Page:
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Saif Tarek Abdelrasol, a doctoral student in the Center for Public Administration, presented the poster “Generation Z Is Changing the Game: A Study of Youth Turnout in the US 2022 Midterm Elections and Potential Effects on Policies and Future Elections” at the 2023 Association for Public Policy Analysis and Management Fall Research Conference, which took place November 9–11 in Atlanta, Georgia. The poster was recognized with the third place award; more than 100 posters were presented.

The 20th anniversary of the publication of Counter-Colonial Criminology by Biko Agozino, Sociology, was recognized with a panel discussion at the Social Science History Association annual conference, which took place November 16–19 in Washington, D.C. Agozino served as the discussant.

Department of Apparel, Housing, and Resource Management faculty members Eunju Hwang and Dina Smith-Glaviana won first place for the 2023 Nancy Rutherford Teaching Innovation Award from the International Textile and Apparel Association. The award encourages the development and dissemination of innovative teaching strategies that address emerging issues in the apparel and textile fields; this year’s theme was Strengthening Global and Intercultural Competencies in the Classroom. Hwang and Smith-Glaviana were recognized for their paper titled “Using an Object-Based Learning Approach to Strengthen Intercultural and Global Awareness and Openness to Diversity,” which they presented at the association’s annual conference, which took place November 8–11 in Baltimore, Maryland.

Department of Apparel, Housing, and Resource Management faculty member Dina Smith- Glaviana and Delaney Shields, a Fashion Merchandising and Design student who graduated in May 2023, won the 2023 Paper of Distinction Award Culture Track from the International Textile and Apparel Association. Smith-Glaviana and Shields were recognized for their paper titled “Fashion Countdown to Halloween: A Study of Dress Practices within Halloween Consumer Culture,” which they presented at the association’s annual conference, which took place November 8–11 in Baltimore, Maryland.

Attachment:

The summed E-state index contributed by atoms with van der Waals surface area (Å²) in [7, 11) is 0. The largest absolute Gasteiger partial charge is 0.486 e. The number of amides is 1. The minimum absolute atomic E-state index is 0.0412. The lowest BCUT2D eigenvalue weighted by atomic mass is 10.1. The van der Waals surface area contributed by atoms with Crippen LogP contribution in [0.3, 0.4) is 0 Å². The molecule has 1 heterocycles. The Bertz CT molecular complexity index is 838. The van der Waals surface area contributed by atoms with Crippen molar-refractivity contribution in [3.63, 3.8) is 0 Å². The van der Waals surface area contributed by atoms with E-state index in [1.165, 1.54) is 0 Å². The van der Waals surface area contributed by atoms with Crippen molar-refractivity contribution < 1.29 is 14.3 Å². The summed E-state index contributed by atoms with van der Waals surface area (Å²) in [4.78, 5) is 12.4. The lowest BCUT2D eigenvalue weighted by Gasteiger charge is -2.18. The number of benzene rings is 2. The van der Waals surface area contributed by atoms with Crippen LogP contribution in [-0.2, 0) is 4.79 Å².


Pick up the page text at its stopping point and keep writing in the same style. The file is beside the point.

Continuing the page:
The following ASPECT doctoral students presented papers at the International Studies Association Northeast Conference: Elhom Gosink, “Land Theft and the Modern University: The University’s Financialization of Land; Luther McPherson, “On Organic State Identity: The Romantic State Before Realpolitik”; Michael Senters, “The Aesthetics of Nostalgia: Theory and International Relations Through Rose-Tinted Glasses”; Aline de Souza, “Art, Aesthetics, Anesthetics, Politics and Social Life In Early Twentieth-Century Germany: Analysis of Two Artworks”" and “Emotions, Aesthetics, Perception and Politics Through the Film Persepolis”; and Maddie Tepper, “(Un)Desirable Bodies of Work: Mapping Transnational Capital-Space- Time Power Assemblages Through Queer Embodiments and Affectivities.” The conference took place November 3–4 in Providence, Rhode Island.

ASPECT doctoral students Cory Higgs and Hannah Steinhauer presented “The Digital Witch Hunt” as part of VT Humanities Week on October 27, with fellow ASPECT doctoral student Rebekah Mui making a special appearance dressed as a colonial-era “witch.”

ASPECT doctoral student Casey Anne Brimmer, presented “time Outside of Time: Chrononormativity and the Marginalized and Minoritized Amongst Us” at the National Women’s Studies Association annual conference, which took place October 26–29 in Baltimore, Maryland.